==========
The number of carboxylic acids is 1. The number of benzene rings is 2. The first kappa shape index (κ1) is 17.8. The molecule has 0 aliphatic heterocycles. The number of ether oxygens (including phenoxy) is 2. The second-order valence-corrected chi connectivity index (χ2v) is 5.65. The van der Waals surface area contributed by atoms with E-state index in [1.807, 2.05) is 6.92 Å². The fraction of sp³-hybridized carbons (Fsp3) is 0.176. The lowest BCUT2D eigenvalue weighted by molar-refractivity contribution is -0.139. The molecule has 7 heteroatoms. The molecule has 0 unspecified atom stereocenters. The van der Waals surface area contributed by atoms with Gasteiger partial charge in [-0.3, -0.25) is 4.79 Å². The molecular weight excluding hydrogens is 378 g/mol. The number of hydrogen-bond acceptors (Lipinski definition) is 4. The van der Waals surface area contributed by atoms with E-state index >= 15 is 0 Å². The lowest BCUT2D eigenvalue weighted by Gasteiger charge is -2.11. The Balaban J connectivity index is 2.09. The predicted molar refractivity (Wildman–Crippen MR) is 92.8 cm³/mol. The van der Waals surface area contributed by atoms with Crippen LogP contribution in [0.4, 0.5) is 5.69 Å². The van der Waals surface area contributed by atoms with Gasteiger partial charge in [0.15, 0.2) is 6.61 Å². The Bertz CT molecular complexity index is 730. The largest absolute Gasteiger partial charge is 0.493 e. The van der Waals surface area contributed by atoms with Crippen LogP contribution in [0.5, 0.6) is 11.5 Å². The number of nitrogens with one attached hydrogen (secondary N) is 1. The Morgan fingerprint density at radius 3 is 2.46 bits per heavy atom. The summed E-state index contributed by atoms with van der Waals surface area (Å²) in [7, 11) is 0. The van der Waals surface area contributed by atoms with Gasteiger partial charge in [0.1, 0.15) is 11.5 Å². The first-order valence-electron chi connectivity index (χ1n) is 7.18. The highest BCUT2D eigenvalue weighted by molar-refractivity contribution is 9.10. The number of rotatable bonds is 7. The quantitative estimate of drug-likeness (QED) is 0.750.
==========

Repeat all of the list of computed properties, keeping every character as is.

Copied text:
The number of carboxylic acids is 1. The number of benzene rings is 2. The first kappa shape index (κ1) is 17.8. The molecule has 0 aliphatic heterocycles. The number of ether oxygens (including phenoxy) is 2. The second-order valence-corrected chi connectivity index (χ2v) is 5.65. The van der Waals surface area contributed by atoms with E-state index in [1.807, 2.05) is 6.92 Å². The fraction of sp³-hybridized carbons (Fsp3) is 0.176. The lowest BCUT2D eigenvalue weighted by molar-refractivity contribution is -0.139. The molecule has 7 heteroatoms. The molecule has 0 unspecified atom stereocenters. The van der Waals surface area contributed by atoms with Gasteiger partial charge in [-0.3, -0.25) is 4.79 Å². The molecular weight excluding hydrogens is 378 g/mol. The number of hydrogen-bond acceptors (Lipinski definition) is 4. The van der Waals surface area contributed by atoms with E-state index >= 15 is 0 Å². The lowest BCUT2D eigenvalue weighted by Gasteiger charge is -2.11. The Balaban J connectivity index is 2.09. The predicted molar refractivity (Wildman–Crippen MR) is 92.8 cm³/mol. The van der Waals surface area contributed by atoms with Crippen LogP contribution in [0.4, 0.5) is 5.69 Å². The van der Waals surface area contributed by atoms with Gasteiger partial charge in [0.15, 0.2) is 6.61 Å². The Bertz CT molecular complexity index is 730. The largest absolute Gasteiger partial charge is 0.493 e. The van der Waals surface area contributed by atoms with Crippen LogP contribution in [0.5, 0.6) is 11.5 Å². The number of nitrogens with one attached hydrogen (secondary N) is 1. The Morgan fingerprint density at radius 3 is 2.46 bits per heavy atom. The summed E-state index contributed by atoms with van der Waals surface area (Å²) in [7, 11) is 0. The van der Waals surface area contributed by atoms with Gasteiger partial charge in [0.1, 0.15) is 11.5 Å². The first-order valence-electron chi connectivity index (χ1n) is 7.18. The highest BCUT2D eigenvalue weighted by molar-refractivity contribution is 9.10. The number of rotatable bonds is 7. The quantitative estimate of drug-likeness (QED) is 0.750.